My company’s main philanthropical push is for United Way. Every year, our company is one of the largest corporate donors per capita in Nashville, and we have fun doing it. This week, we put together about 950 packs of school supplies for one educational donation. We also had a silent auction and raised $21,000 that way (I never win what I want there…I’m too compassionate!) Today was our closing ceremony where there were games and food, and a chance to dunk five executives in an ice-filled dunking booth. A couple of those executives were good candidates for the dunking booth because they are excellent targets, and a couple were just playful and egged on those who paid for a chance at hitting the target. One new guy gave a ton of money to United Way today, and although I’m not so sure trying to dunk all 5 executives was a good start for his career, no one will easily forget who he is now that his name has been announced on the loud speaker over and over again.
There was a hula-hoop contest, an egg race and a water balloon toss. It was fun to watch the festivities, but I didn’t participate this afternoon because I had a budget meeting to prepare for and had to leave half-way through. Yet, these types of events are a petri dish for observing behavior. As I watched both the spectators and the participants, I learned (or reinforced what I knew) about connecting.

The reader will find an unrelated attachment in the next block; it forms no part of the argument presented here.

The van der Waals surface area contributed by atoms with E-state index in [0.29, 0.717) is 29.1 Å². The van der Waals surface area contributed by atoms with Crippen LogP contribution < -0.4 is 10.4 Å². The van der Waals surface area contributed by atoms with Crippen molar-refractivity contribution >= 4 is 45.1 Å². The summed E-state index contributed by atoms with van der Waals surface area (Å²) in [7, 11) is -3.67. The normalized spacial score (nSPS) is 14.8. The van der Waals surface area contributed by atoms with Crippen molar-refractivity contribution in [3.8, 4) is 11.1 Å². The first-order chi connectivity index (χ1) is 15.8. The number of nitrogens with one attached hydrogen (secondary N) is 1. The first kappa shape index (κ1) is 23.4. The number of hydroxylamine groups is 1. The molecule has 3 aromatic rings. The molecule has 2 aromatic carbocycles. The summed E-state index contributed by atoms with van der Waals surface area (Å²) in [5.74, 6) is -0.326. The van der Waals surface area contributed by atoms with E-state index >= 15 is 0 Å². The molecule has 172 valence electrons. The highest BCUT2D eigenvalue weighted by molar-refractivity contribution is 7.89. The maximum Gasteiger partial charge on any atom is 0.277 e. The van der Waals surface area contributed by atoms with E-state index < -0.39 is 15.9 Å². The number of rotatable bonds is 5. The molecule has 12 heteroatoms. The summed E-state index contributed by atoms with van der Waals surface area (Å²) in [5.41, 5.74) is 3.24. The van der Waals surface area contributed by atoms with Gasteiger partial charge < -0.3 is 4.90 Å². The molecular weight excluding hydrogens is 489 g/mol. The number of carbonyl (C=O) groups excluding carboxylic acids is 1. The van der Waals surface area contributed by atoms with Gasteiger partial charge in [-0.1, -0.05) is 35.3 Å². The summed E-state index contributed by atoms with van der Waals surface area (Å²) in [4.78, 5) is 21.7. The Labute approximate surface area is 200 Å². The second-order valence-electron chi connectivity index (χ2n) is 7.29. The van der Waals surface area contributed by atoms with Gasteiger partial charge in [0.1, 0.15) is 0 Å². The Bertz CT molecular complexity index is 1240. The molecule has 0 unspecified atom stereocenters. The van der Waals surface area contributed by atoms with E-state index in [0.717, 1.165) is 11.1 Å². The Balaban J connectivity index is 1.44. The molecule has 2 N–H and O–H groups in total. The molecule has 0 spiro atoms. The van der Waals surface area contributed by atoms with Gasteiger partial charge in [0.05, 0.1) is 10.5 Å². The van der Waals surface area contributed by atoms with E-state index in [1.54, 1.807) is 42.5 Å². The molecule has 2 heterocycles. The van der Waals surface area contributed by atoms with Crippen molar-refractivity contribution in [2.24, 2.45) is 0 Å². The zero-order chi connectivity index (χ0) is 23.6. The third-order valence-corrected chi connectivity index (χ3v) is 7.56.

- People tend to stick with their crowds, in the middle of their comfort zones.
- Few people mingle outside their groups, but when they do, they tend to be the people who are not embarrassed to look foolish with a hula-hoop.
- It’s easy to stand and laugh as others drop into a tank of ice-cold water; it’s not as easy to step up and offer to be dunked…or even to offer to show your strength (or weakness) at pitching a ball at a little target.
- It’s not limited to a label like extrovert or introvert. It seems to be based more on a zest for living.
One particular executive was getting dunked by lots of our fellow associates. When the new kid stepped up, the exec said, “What have I ever done to you?” Everyone laughed. Then he said, “Hey, what’s your name? I’m John.” What a great sport! and even with the opportunity to be plunged into freezing water, John was connecting with others. He was an example of what connecting looks like, and it really was fun to see.
DAY 209 HOMEWORK: Think about your zest for living. Is there something you need to do to awaken that zest? To get started, try something outside of your comfort zone today!